Roughly half of the DU fired in the Gulf War was shot in Kuwait, to oust Iraqi occupation troops. Months of bombing of Iraq by U.S. and British planes and cruise missiles during the Gulf War has left behind an even more deadly and insidious legacy: tons of shell casings, bullets and bomb fragments laced with depleted uranium. As allied bombing was intense in part of southern Iraq, an epidemic of carcinomas has erupted in that area. At present, the desert dust carries death all around southern Iraq.

The Legacy of DU in Iraq

Although downplayed by the U.S. administration and Western media, Iraqi physicians have been reporting sharp increases in cancers such as lymphomas and leukemia in Southern Iraq, as well as an increase in birth defects. Since 1990, the incidence of leukemia in Iraq has grown by more than 600 percent. One Iraqi oncologist who studied cases of rising leukemia among southern Iraqi populations calls conditions in southern Iraq “another Hiroshima.”

Most of the leukemia and cancer victims aren’t soldiers. They are civilians. And many of them are children. According to mortality figures compiled by UNICEF, as many as 180 children are dying every day in Iraq.

Because of the U.N.-sponsored embargo, Iraqi hospitals are short of drugs and equipment to face the endemic. Children are dying in their mothers’ laps without food and pills. Iraqi physicians call it “the white death”—leukemia.

The Victors Suffer, Too

Depleted uranium poses a threat to the victor as well as to the vanquished. Gulf War veterans, plagued by a variety of illnesses, have been found to have traces of uranium in their blood, feces, urine and semen.

The number of Gulf War vets who were in contact with radioactive tanks or breathed contaminated dust could be in ten of thousands. The shadows of that war still haunt them. The world came to know about Gulf War Syndrome—a variety of mysterious ailments—when U.S. and allied soldiers returned to their home countries. With the exception of the U.S. defense establishment, everyone believes that this condition is a direct outcome of using DU in conflict.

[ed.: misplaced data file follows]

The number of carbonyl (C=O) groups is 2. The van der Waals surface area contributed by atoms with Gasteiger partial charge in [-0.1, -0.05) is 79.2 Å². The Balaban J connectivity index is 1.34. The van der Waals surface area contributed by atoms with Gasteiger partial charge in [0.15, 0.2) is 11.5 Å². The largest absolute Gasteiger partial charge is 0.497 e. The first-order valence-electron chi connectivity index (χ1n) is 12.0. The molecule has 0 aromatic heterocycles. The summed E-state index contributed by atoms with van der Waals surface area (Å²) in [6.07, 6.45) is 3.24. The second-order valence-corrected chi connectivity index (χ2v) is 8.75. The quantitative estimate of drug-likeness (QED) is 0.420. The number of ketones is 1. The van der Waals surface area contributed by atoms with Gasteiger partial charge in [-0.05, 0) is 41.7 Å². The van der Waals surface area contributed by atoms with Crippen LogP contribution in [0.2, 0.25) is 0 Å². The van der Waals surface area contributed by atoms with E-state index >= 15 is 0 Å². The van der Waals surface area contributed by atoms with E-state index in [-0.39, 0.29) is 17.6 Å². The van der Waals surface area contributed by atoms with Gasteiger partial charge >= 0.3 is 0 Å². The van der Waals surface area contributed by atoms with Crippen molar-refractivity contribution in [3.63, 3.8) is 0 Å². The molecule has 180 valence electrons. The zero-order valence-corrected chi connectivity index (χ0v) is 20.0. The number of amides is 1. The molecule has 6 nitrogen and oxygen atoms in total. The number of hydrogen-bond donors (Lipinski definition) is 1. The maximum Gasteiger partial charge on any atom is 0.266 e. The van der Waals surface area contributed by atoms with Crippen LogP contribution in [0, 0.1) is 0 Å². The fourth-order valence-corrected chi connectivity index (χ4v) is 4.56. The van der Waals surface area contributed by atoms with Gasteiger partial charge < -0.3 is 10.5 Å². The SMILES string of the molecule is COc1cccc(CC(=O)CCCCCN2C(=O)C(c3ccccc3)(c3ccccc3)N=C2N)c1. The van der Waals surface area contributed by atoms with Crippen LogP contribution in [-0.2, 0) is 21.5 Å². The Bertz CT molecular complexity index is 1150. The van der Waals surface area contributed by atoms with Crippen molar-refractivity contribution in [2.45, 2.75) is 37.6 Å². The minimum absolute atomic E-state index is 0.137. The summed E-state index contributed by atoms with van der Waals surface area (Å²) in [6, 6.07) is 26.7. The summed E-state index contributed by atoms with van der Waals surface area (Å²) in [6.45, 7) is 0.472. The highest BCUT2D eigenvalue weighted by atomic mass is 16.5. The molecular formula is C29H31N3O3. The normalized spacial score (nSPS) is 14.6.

The Balkan Syndrome

In 1999 alone, NATO planes fired approximately 10 tons of DU in former Yugoslavia, about 3% of what was used in Iraq. The A-10, used in close combat support, was overwhelmingly the source. Now fears of a “Balkan Syndrome” are raging across Europe. Medical teams in the region have already detected cancer clusters near the bomb sites. The leukemia rate in Sarajevo, pummeled by American bombs in 1996, has tripled in the last five years. A U.N. report found evidence of radioactivity at eight of 11 sites tested in Kosovo that were struck by NATO ammunition made with depleted uranium. There is concern about civilians who stray too close to the lingering dust at the sites of crushed tanks.